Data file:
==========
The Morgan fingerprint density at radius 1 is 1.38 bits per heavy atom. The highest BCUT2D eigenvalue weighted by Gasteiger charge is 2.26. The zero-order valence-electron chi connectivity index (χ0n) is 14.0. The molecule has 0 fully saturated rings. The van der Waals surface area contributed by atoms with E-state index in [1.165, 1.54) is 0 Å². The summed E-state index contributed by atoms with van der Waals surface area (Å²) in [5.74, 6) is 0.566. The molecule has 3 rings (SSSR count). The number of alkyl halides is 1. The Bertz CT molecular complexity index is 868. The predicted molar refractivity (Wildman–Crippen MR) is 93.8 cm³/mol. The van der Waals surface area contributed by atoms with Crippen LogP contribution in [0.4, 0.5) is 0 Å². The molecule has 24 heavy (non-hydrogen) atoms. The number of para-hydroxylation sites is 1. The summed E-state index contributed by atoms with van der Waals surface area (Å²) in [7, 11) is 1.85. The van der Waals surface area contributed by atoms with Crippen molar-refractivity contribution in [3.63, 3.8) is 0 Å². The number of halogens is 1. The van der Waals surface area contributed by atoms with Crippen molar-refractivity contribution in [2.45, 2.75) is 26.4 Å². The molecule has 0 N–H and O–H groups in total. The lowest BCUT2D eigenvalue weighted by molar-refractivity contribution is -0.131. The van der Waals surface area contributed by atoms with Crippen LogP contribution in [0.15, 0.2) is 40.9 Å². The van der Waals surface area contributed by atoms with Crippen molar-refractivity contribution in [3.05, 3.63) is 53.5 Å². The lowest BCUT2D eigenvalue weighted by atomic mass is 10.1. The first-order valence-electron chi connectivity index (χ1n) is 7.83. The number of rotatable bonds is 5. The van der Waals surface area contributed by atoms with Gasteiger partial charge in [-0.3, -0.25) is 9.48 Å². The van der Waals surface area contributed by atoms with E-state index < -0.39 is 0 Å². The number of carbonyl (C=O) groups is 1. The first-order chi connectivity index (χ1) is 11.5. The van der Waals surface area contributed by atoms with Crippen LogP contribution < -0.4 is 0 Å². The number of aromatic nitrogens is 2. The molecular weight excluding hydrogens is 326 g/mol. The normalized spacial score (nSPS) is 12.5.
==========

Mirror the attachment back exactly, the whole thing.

The Morgan fingerprint density at radius 1 is 1.38 bits per heavy atom. The highest BCUT2D eigenvalue weighted by Gasteiger charge is 2.26. The zero-order valence-electron chi connectivity index (χ0n) is 14.0. The molecule has 0 fully saturated rings. The van der Waals surface area contributed by atoms with E-state index in [1.165, 1.54) is 0 Å². The summed E-state index contributed by atoms with van der Waals surface area (Å²) in [5.74, 6) is 0.566. The molecule has 3 rings (SSSR count). The number of alkyl halides is 1. The Bertz CT molecular complexity index is 868. The predicted molar refractivity (Wildman–Crippen MR) is 93.8 cm³/mol. The van der Waals surface area contributed by atoms with Crippen LogP contribution in [0.4, 0.5) is 0 Å². The molecule has 24 heavy (non-hydrogen) atoms. The number of para-hydroxylation sites is 1. The summed E-state index contributed by atoms with van der Waals surface area (Å²) in [7, 11) is 1.85. The van der Waals surface area contributed by atoms with Crippen molar-refractivity contribution in [3.63, 3.8) is 0 Å². The number of halogens is 1. The van der Waals surface area contributed by atoms with Crippen molar-refractivity contribution in [2.45, 2.75) is 26.4 Å². The molecule has 0 N–H and O–H groups in total. The lowest BCUT2D eigenvalue weighted by molar-refractivity contribution is -0.131. The van der Waals surface area contributed by atoms with Crippen LogP contribution in [0.15, 0.2) is 40.9 Å². The van der Waals surface area contributed by atoms with Crippen molar-refractivity contribution in [3.05, 3.63) is 53.5 Å². The lowest BCUT2D eigenvalue weighted by atomic mass is 10.1. The first-order valence-electron chi connectivity index (χ1n) is 7.83. The number of rotatable bonds is 5. The van der Waals surface area contributed by atoms with Gasteiger partial charge in [-0.3, -0.25) is 9.48 Å². The van der Waals surface area contributed by atoms with E-state index < -0.39 is 0 Å². The number of carbonyl (C=O) groups is 1. The first-order chi connectivity index (χ1) is 11.5. The van der Waals surface area contributed by atoms with Crippen LogP contribution < -0.4 is 0 Å². The number of aromatic nitrogens is 2. The molecular weight excluding hydrogens is 326 g/mol. The normalized spacial score (nSPS) is 12.5.